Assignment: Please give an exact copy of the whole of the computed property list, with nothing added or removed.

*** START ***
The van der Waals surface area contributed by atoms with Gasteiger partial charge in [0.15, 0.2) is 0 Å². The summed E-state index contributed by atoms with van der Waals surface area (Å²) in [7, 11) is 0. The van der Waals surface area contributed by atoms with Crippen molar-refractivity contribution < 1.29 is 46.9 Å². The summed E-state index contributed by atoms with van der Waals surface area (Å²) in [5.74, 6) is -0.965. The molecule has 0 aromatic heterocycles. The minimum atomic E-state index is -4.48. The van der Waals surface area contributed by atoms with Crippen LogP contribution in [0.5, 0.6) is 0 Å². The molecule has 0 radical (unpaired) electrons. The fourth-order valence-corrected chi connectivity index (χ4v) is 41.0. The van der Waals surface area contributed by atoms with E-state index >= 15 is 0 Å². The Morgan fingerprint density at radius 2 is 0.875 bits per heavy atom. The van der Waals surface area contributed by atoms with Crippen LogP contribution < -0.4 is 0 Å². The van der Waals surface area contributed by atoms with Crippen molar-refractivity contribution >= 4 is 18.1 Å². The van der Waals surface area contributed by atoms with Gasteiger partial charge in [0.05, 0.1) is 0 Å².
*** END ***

The van der Waals surface area contributed by atoms with Gasteiger partial charge in [0.15, 0.2) is 0 Å². The summed E-state index contributed by atoms with van der Waals surface area (Å²) in [7, 11) is 0. The van der Waals surface area contributed by atoms with Crippen molar-refractivity contribution < 1.29 is 46.9 Å². The summed E-state index contributed by atoms with van der Waals surface area (Å²) in [5.74, 6) is -0.965. The molecule has 0 aromatic heterocycles. The minimum atomic E-state index is -4.48. The van der Waals surface area contributed by atoms with Crippen LogP contribution in [0.5, 0.6) is 0 Å². The molecule has 0 radical (unpaired) electrons. The fourth-order valence-corrected chi connectivity index (χ4v) is 41.0. The van der Waals surface area contributed by atoms with E-state index >= 15 is 0 Å². The Morgan fingerprint density at radius 2 is 0.875 bits per heavy atom. The van der Waals surface area contributed by atoms with Crippen LogP contribution < -0.4 is 0 Å². The van der Waals surface area contributed by atoms with Crippen molar-refractivity contribution >= 4 is 18.1 Å². The van der Waals surface area contributed by atoms with Gasteiger partial charge in [0.05, 0.1) is 0 Å².